Thursday, August 16, 2007

Burrito De La Madre Del Dios (part 2)

Ehem. Let me begin by apologizing for my previous post, which, while unquestionably justified, was perhaps out of line with the spirit of the blog. Without further ado, here are the ingredients: You're looking for Texas Ranch Style beans in the black can with a picture of beans on the front. It's pivotal that you have the right beans as they are the corner stone of the burrito. The other ingredients are: Tortillas, Pace Salsa (medium), Swiss Cheese, and some kind of meat or meat substitute of your choice. When the burrito began I used Polska Kielbasa, but when I became a vegetarian I started using tofudogs. I now use fakin' bacon, but it's up to you. What you do is you take out that tortilla and lay it on a plate see? Then you open up that can of beans I was telling you about, and you scoop out precisely half of the can and put them beans right there on top of the tortilla. Then you kind of pick up two opposing ends of the tortilla and rock it back and forth so that you get a nice row of beans lined up all nice like a great wall dividing east from west tortilla. Oh I forgot that you can also use some rice if you want. If you're gonna use rice then you should cook some up and then line it up on top of the beans you know what I mean? So it's like every ingredient you put on is just building up the great wall higher and higher. Ok. So you put some rice on there maybe, but not too much, just enough to cover the beans, and then you put the salsa on top of that. You want to add a good deal of salsa on there. You'll thank me for it later, I promise! At this point there's not a lot of heat going on inside this burrito so I pick up the plate and stick it inside a toaster oven. Now if your toaster oven is like mine, the plate is not going to fit all the way in, so you just kind of shove it in there as far as it will go and leave the door open. Then you put it on broil, that way it's only heating up the top of the burrito and not getting your plate too hot. Alright, so it's kind of warmed up now, so you take it out and put you're fakin bacon in the toaster oven for a few minutes, and then line them up on the burrito wall. Then you put your swiss cheese on. A word about swiss cheese: I like to get the presliced square kind. That way, you just fold it over and you have two rectangular pieces that line up perfectly on the burrito wall! So now that you got that cheese on there, you're going to want to stick it in the old toaster oven again. Once that cheese is melted, you take the plate out and fold the burrito over the great burrito wall and place another two rectangles of cheese on top to secure it. Then what? Well, you stick it in the toaster oven again and wait for that cheese to melt. At this point the cheese is going to melt pretty quickly. Do you know why? Because as the burrito gets higher and higher, it gets closer to the little heat rod things in the toaster oven! Ok, so now the cheese is melted and you take it out and you look at it and you ask yourself does this look like a really awesome burrito? And if the answer is 'Yes, it does look like a fucking awesome ass burrito', then you eat it. And that's it.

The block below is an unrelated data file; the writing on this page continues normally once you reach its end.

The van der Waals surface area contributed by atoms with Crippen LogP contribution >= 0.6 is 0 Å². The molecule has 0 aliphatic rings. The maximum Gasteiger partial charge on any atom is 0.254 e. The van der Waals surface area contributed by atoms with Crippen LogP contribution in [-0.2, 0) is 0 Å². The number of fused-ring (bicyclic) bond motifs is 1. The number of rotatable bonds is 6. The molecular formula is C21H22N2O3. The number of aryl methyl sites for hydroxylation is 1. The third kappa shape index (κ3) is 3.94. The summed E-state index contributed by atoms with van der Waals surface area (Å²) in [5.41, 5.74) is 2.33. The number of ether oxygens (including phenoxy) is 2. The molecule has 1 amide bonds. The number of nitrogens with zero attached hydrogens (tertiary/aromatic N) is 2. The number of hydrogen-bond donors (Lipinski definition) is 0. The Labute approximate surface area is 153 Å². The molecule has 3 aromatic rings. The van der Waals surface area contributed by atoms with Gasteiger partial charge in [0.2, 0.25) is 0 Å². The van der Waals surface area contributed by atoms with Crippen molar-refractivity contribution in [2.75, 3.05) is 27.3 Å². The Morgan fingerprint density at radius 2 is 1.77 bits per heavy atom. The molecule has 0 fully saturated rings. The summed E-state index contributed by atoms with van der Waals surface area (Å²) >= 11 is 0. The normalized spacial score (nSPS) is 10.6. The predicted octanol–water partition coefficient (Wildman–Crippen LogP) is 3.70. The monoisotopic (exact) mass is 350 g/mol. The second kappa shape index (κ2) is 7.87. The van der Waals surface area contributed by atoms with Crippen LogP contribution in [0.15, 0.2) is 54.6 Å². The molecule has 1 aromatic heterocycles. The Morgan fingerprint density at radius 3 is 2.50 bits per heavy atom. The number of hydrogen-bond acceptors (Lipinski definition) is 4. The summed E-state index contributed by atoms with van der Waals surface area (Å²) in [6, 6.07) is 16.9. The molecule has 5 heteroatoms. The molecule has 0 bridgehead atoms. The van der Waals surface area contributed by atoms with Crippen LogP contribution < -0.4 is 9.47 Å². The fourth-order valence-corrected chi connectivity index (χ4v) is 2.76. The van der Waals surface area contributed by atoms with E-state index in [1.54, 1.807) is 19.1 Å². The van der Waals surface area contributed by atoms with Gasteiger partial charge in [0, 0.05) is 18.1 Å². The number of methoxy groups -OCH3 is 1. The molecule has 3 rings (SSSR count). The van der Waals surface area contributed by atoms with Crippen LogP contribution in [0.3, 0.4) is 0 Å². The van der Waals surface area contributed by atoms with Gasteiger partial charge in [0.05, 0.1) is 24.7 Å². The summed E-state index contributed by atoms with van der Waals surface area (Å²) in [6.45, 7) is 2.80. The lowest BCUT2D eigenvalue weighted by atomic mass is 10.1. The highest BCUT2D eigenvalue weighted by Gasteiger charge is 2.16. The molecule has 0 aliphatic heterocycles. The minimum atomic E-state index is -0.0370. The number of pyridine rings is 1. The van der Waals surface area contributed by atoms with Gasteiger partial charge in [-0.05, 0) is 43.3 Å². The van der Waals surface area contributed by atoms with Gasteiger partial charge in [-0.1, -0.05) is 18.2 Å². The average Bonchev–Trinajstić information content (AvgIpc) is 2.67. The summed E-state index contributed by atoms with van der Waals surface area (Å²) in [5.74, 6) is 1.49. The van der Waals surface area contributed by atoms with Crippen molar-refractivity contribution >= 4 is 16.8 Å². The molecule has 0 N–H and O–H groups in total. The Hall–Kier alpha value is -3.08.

Wednesday, August 15, 2007

Cheese Please

Homely Pies

I saw Waitress. And then I made pies. I don't bake, because that takes discipline. They came out, well, like pies only a mother could love. But they tasted pretty good...

Atop, you have peach, nectarine, and raspberry pie with a flaky cornmeal crust. To the side, you have the same, made of the extra, but its only a top crust. That worked well because this was one juicy pie. I should have broken down and added a bit of cornstarch, but no, had to be a purist.

Thursday, August 9, 2007

A la Bernadetta

Of late I've been on a summer salad kick, particularly those of the sort that could be a tasty addition to things tossed on the grill, or a meal all by its lonesome. Another quality I look for in a salad is evidence that it will age well, gently mingling flavors, becoming more complex with the passage of days. These are the midlife partners of salads--dependable, varied, healthful. But moving on: